This post is a follow up to my “How can they afford that?” post in which I showed you how I paid for going back to school with my family in tow. Part of the formula for making it work was borrowing $45,000 dollars for tuition and another $5,000 for a minivan (come on, I got a sweet deal!).
Coming out of grad school debt-free would have obviously been preferable (and probably possible had I been more creative), but we had decided that the overall life experience would be worth the cost to us. So I ended up with $50,000 of debt upon graduation that I wanted to get rid of as fast as possible. This is how we did it.
Paying off the $50,000 debt
The formula is pretty simple. We tried to live frugally while generating some extra income.
- Savings from my new job: $35,000
- In addition to a starting bonus, we saved about $1,500 every month for 18 months
- CPA work: $5,000
- I still do contract work for my old employer during certain months of the year. I put in 100 or so hours of work on the side. It’s not a ton, but nothing to sneeze at.
- Violin lessons: $10,000
- This is the time when Amanda started her violin studio. She started it mainly because she loves teaching music, but she was also happy to throw some money towards the debt.
A little financial engineering
I also saved several hundred dollars of interest that I would have otherwise paid by borrowing the max amount of $17,000 on the minivan for which I only had to pay $5,000. I put the remaining $12,000 toward my 6.8% student loans. While this was just a roundabout way of refinancing some of my student loans at a 2% rate, it did save me a few hundred bucks and made me feel like a financial whiz.
Pay down debt or save for retirement
If you google this, you will find a whole host of opinions about whether or not to put retirement contributions on hold in order to pay down debt faster. This all depends on your unique situation and how motivated you are by psychological wins.
How I simultaneously saved $20,000
For us, it was a simple calculation. I needed to contribute $387 dollars each month in order to take full advantage of my company’s matching program. I could either put an unmatched $387 dollars toward my debt, at which I was already throwing $1,500 – $2,000 per month, or I could get almost $1K in my 401k with the company match. It only took me a few extra months to pay off my loans by opting to continue contributing to the 401k. And when we finished paying it off, we had an extra $20K in retirement making the achievement even more satisfying.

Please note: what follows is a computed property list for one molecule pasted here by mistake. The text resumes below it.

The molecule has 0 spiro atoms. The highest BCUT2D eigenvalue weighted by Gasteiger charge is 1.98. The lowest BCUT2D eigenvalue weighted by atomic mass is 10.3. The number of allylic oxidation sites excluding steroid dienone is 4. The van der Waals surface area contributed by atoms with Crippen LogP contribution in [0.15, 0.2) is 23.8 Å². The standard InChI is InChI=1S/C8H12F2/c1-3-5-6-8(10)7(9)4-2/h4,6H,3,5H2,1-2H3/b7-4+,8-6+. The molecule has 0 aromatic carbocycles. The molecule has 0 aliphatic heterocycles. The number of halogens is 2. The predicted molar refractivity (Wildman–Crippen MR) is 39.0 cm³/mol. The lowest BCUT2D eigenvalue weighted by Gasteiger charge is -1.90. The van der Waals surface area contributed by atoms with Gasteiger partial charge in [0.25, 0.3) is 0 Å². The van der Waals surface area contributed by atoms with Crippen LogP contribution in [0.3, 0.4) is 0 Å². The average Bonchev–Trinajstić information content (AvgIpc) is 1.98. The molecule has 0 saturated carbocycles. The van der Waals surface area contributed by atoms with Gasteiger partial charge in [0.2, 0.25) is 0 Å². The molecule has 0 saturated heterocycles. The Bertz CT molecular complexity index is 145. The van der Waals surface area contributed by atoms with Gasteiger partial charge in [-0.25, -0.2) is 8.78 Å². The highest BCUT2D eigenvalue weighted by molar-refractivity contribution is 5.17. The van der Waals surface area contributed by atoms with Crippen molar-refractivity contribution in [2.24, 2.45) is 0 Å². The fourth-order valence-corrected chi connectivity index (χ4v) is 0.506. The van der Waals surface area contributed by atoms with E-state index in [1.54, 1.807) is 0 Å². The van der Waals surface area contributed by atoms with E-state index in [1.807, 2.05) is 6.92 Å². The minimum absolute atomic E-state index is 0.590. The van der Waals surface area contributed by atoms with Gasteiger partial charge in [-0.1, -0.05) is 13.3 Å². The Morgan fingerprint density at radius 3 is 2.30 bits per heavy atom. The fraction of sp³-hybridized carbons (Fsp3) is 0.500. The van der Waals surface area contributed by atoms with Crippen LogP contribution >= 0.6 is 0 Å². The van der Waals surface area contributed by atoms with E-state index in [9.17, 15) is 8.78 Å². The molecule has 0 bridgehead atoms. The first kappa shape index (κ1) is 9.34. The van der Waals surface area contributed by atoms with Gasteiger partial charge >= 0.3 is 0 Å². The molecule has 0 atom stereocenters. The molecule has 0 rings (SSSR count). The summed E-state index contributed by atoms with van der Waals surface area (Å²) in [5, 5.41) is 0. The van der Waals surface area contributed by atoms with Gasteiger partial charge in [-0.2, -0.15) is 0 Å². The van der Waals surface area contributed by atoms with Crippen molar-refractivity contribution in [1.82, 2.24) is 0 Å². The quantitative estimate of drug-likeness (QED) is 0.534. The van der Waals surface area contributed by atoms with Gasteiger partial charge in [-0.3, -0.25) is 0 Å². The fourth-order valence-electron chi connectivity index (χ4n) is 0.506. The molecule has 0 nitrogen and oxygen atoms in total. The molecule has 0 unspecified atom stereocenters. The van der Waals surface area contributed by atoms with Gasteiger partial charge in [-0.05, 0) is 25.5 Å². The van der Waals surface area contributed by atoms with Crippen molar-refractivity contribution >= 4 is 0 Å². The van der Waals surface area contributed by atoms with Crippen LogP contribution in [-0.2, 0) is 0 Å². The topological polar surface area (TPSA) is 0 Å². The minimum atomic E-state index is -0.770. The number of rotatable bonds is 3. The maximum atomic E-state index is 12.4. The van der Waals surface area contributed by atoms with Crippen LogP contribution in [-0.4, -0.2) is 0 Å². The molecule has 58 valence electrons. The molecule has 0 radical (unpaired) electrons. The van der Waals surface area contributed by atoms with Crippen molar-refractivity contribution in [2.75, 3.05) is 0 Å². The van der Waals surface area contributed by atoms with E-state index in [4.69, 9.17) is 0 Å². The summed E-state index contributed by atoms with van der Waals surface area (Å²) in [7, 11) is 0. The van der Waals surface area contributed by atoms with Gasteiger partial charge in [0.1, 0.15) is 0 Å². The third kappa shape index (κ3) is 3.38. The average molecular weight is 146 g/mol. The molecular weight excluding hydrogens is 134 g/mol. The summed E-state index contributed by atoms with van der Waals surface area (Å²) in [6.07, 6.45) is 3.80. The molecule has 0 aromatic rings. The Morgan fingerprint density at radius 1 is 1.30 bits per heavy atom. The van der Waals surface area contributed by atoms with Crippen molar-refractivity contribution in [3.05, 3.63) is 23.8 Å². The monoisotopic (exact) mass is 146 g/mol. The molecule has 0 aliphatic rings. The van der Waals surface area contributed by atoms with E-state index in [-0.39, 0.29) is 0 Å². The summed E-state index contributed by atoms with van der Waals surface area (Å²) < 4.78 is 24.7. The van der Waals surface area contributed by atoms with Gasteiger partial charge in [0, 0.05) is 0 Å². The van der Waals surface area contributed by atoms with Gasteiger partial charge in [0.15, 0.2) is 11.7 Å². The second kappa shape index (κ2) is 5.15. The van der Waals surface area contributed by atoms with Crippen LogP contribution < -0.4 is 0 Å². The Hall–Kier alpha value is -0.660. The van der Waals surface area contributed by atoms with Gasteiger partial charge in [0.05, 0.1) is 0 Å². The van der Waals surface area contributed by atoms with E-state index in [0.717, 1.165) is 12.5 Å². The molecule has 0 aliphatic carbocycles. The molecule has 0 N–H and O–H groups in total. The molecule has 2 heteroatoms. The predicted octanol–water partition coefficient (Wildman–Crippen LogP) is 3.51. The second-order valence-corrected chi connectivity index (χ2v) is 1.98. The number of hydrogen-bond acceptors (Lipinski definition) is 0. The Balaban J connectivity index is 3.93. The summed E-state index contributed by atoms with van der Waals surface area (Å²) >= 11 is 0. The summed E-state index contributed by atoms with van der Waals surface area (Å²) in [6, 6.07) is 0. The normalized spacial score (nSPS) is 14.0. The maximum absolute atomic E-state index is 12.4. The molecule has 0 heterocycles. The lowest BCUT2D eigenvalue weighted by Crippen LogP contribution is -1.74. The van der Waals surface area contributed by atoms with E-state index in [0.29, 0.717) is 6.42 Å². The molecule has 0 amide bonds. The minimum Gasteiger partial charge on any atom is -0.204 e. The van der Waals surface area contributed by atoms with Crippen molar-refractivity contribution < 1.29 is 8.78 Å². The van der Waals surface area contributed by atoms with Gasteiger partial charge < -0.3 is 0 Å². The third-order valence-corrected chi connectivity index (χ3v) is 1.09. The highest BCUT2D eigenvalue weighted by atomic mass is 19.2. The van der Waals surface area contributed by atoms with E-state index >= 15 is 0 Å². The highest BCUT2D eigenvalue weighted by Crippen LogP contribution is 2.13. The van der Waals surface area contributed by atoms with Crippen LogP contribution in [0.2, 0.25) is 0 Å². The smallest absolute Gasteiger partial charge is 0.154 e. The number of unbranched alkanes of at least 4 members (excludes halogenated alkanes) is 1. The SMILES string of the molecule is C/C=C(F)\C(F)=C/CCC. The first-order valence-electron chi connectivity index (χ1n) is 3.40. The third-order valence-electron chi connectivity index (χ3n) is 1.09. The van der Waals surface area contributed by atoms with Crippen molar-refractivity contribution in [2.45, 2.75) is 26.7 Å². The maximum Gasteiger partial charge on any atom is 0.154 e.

Save for retirement or something else?
We face this decision every day. Someone recently submitted a budget profile with a question about saving for a down payment vs. saving for retirement (check it out!). In my response, I mentioned that I sometimes get too caught up in the time value of money, occasionally not spending money on something because that money could be worth a gazillion dollars in 50 years.
It’s a balance
I feel like I am getting better at living in the present and making sure I am investing in the things that matter most while still consistently working toward reaching my retirement goals.
We haven’t continued to save at the same rate as we were paying off our debt due to some large purchases (like a backyard fence) in 2014 , but we are planning to get serious again for 2015.
How do you find the right balance between what you spend today and what you are saving or putting toward retirement?
Check out this helpful info graphic from PSECU.